Steve Crump reflects: 30 years after PTL, a new Tammy Faye film is on the way

Maybe - just maybe - we’ll know more through the eyes of Hollywood and Tammy Faye.
Published: Sep. 16, 2021 at 8:53 PM EDT|Updated: Sep. 16, 2021 at 8:56 PM EDT
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CHARLOTTE, N.C. (WBTV) - In many respects, you could call it the gift or the story that just keeps on giving.

With the release of the new film “The Eyes Of Tammy Faye Bakker” the PTL saga continues.

For me, it began on a cloudy spring day in April of 1987.

iPhones didn’t exist. That was also the case with text messaging and the internet. No instant communication.

Our only mobile form of communication had us relying on pagers strapped to our belts.

Getting through to our newsroom often required using a payphone or depending on the generosity of someone’s landline.

That was the case nearly 35 years ago.

While on a beat check and burning up some shoe leather, I found myself at the old city hall in the office of Assistant City Manager Don Steger.

My pager started screaming with the flashing numbers reading 911. That meant an emergency.

Steger graciously let me use his phone, and someone on the assignment desk told me a big shakeup at Heritage USA was underway.

I got to the station in a matter of minutes, grabbed my two-man crew of Dan Roberts and Graham Smith, and raced to Fort Mill, South Carolina.

Much to our surprise, they let us on the grounds of PTL.

Back in 1987, we didn’t do a 4 p.m. or 5 p.m. show. The main evening shows came into our homes at 6 p.m. and 11 p.m.

Our broadcast opened with rumors of earth-moving changes, and when the venerable anchor Bob Inman tossed to my live shot - I offered a simple line.

Knowing what we found out from a mounted dash cell phone in our truck gave me enough information to say “Jim Bakker is out and Jerry Falwell is in.”

That began the story that still hasn’t easily gone away.

When it first broke we didn’t know a criminal investigation was underway or that Jim Bakker had an affair with church secretary Jessica Hahn or hush money traded hands in an attempt to keep the whole thing quiet.

Much credit rightfully went to Charles Shepard with our news partner at The Charlotte Observer who had been crafting his story for weeks and months.

Playing catch up was always a challenge as more charges and people were caught up in the investigation.

Jim and Tammy Faye Bakker were faces behind the powerhouse ministry. You would see their images everywhere.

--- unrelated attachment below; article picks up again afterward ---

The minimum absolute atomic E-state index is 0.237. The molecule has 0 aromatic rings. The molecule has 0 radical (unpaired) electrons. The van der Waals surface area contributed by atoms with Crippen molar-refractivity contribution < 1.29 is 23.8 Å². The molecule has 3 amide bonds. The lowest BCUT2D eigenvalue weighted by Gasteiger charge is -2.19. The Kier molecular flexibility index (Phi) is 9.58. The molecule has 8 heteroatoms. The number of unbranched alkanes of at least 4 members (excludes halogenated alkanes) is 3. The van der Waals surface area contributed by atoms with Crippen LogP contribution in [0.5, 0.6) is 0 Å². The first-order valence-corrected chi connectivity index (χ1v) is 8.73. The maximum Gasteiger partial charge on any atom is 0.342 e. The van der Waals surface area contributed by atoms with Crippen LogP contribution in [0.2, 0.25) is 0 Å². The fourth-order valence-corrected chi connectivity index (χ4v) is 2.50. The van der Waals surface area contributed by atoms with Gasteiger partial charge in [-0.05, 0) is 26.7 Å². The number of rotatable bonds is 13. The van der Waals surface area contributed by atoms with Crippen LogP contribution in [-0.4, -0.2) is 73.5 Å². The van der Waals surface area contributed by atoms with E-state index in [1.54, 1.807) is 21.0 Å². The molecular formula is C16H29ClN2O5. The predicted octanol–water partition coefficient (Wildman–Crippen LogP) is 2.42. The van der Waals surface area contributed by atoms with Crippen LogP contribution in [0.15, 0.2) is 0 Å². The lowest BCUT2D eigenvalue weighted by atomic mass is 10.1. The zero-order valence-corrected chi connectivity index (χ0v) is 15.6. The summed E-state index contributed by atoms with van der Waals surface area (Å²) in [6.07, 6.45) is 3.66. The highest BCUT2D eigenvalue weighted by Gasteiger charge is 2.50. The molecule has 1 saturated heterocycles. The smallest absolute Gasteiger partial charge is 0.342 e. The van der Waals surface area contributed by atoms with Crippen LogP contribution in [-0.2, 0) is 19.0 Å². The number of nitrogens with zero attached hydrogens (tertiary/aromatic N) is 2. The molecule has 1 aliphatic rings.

They appeared on the air daily with a list of celebrities as well as billboards designed to draw tourists to their Christian theme park, along with a slew of CDs, videotapes as well as books.

Jim Bakker created the role of decision-maker and Tammy Faye offered the voice, teared up at will, and could turn the television studio into a congregational singalong.

When charges came for wire and mail fraud along with defrauding the public, it all landed on Jim Bakker and Tammy Faye was legally unscathed.

After their fall from grace, she told reporters they were planning a return to Heritage USA. It never happened.

On a personal note, I left WBTV for two years and three months to work at the CBS affiliate in Detroit only to return to Charlotte where the Bakker story was going full speed ahead.

The trial started more than two years after word got out about Bakker’s affair and every day at the federal courthouse - Trade Street became its own media circus.

Network television crews made the rounds, and the trial got caught up in the middle of Hurricane Hugo.

Supporters of Jim Bakker filled courtroom benches as if they were church pews.

He had a daily entourage of lawyers including Harold Bender of Charlotte, and Tammy Faye was flanked by her admirers in and out of the courthouse.

Legal proceedings in uptown Charlotte lasted five weeks starting in August and ending in Oct. 1989.

The federal judge known as “Maximum Bob” Judge Robert Potter practically threw the book at Bakker.

He received a 45-year sentence, and was released in less than five.

On the day he was convicted, Tammy Faye stood at the courthouse doors and sang ‘’On Christ the solid rock I stand. "

She exited by saying ‘’It’s not over until it’s over.’’

More than three decades later, unanswered questions remain.

What did she know?

How could she and her husband enjoy such a lavish lifestyle after constantly and consistently taking money from their followers?

And how did she go unscathed in the legal system after benefiting from what many see as ill-gotten gains?

Perhaps the release of this weekend’s film “The Eyes Of Tammy Faye” can provide some new insight into those questions.

Back in the day here in Charlotte, the Murphy in the Morning show did its own spoof on PTL. It was called Pass The Loot.

In reality, it was passing the loot that brought down the ministry long before the innovation of iPhones, text messages and not to rule out social media.

And maybe just maybe we’ll know more through the eyes of Hollywood and Tammy Faye.

She remarried well-known church builder Roe Messner and later died from cancer in 2007.

Stay tuned because it appears this story that started in the 1980′s has legs in the 21st century.

Her film is set for release this weekend.

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